Conspicuous male coloration impairs survival against avian predators in Aegean wall lizards, Podarcis erhardii.
Animal coloration is strikingly diverse in nature. Within-species color variation can arise through local adaptation for camouflage, sexual dimorphism and conspicuous sexual signals, which often have conflicting effects on survival. Here, we tested whether color variation between two island populations of Aegean wall lizards (Podarcis erhardii) is due to sexual dimorphism and differential survival of individuals varying in appearance. On both islands, we measured attack rates by wild avian predators on clay models matching the coloration of real male and female P. erhardii from each island population, modeled to avian predator vision. Avian predator attack rates differed among model treatments, although only on one island. Male-colored models, which were more conspicuous against their experimental backgrounds to avian predators, were accordingly detected and attacked more frequently by birds than less conspicuous female-colored models. This suggests that female coloration has evolved primarily under selection for camouflage, whereas sexually competing males exhibit costly conspicuous coloration. Unexpectedly, there was no difference in avian attack frequency between local and non-local model types. This may have arisen if the models did not resemble lizard coloration with sufficient precision, or if real lizards behaviorally choose backgrounds that improve camouflage. Overall, these results show that sexually dimorphic coloration can affect the risk of predator attacks, indicating that color variation within a species can be caused by interactions between natural and sexual selection. However, more work is needed to determine how these findings depend on the island environment that each population inhabits.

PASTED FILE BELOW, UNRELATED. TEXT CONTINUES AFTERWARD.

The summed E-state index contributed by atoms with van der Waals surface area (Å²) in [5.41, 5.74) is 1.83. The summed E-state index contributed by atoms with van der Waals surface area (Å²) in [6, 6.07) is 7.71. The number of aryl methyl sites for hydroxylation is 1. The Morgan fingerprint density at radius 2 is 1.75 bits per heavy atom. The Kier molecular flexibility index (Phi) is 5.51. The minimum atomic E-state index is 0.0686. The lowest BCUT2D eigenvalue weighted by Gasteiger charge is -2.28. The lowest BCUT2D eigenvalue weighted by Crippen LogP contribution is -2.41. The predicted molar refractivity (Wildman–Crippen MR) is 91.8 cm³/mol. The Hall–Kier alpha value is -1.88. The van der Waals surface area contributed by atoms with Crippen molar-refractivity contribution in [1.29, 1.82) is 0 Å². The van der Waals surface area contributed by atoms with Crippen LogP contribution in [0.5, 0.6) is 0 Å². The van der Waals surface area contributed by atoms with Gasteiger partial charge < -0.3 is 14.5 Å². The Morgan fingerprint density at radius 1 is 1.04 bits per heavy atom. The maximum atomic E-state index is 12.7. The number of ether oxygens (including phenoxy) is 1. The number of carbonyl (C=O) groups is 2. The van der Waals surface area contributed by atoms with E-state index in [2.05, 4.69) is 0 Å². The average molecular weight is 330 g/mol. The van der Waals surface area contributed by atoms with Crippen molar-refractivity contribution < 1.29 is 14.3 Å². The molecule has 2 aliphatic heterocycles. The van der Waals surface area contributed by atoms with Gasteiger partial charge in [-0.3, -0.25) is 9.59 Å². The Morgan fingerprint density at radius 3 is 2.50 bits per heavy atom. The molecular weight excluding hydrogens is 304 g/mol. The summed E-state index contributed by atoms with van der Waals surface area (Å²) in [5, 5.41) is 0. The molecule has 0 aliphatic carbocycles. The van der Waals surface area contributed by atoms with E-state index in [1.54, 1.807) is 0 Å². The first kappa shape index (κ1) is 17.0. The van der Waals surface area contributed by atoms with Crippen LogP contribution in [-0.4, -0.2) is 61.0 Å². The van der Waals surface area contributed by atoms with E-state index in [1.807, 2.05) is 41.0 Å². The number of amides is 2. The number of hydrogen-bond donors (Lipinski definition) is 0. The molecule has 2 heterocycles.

This is the final version of the article. It first appeared from Wiley via http://dx.doi.org/10.1002/ece3.1650